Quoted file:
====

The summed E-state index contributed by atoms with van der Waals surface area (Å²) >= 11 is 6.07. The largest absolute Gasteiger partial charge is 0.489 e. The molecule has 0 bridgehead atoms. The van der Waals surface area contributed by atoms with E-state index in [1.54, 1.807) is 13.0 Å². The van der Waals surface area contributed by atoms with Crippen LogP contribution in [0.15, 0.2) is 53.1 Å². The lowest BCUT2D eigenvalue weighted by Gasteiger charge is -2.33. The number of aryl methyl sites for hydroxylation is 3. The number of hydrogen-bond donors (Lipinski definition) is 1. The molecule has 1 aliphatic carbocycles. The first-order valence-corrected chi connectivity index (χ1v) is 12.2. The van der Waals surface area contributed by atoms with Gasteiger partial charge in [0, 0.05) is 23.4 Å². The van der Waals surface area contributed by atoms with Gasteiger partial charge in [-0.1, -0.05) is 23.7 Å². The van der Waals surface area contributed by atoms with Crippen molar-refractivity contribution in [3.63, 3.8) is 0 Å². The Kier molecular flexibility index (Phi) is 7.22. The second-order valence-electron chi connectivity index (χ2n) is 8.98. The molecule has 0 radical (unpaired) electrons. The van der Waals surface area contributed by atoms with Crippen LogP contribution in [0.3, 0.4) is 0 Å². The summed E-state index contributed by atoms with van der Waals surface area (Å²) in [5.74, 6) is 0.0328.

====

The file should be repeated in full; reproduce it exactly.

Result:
The summed E-state index contributed by atoms with van der Waals surface area (Å²) >= 11 is 6.07. The largest absolute Gasteiger partial charge is 0.489 e. The molecule has 0 bridgehead atoms. The van der Waals surface area contributed by atoms with E-state index in [1.54, 1.807) is 13.0 Å². The van der Waals surface area contributed by atoms with Crippen LogP contribution in [0.15, 0.2) is 53.1 Å². The lowest BCUT2D eigenvalue weighted by Gasteiger charge is -2.33. The number of aryl methyl sites for hydroxylation is 3. The number of hydrogen-bond donors (Lipinski definition) is 1. The molecule has 1 aliphatic carbocycles. The first-order valence-corrected chi connectivity index (χ1v) is 12.2. The van der Waals surface area contributed by atoms with Gasteiger partial charge in [0, 0.05) is 23.4 Å². The van der Waals surface area contributed by atoms with Gasteiger partial charge in [-0.1, -0.05) is 23.7 Å². The van der Waals surface area contributed by atoms with Crippen molar-refractivity contribution in [3.63, 3.8) is 0 Å². The Kier molecular flexibility index (Phi) is 7.22. The second-order valence-electron chi connectivity index (χ2n) is 8.98. The molecule has 0 radical (unpaired) electrons. The van der Waals surface area contributed by atoms with Crippen LogP contribution in [0.3, 0.4) is 0 Å². The summed E-state index contributed by atoms with van der Waals surface area (Å²) in [5.74, 6) is 0.0328.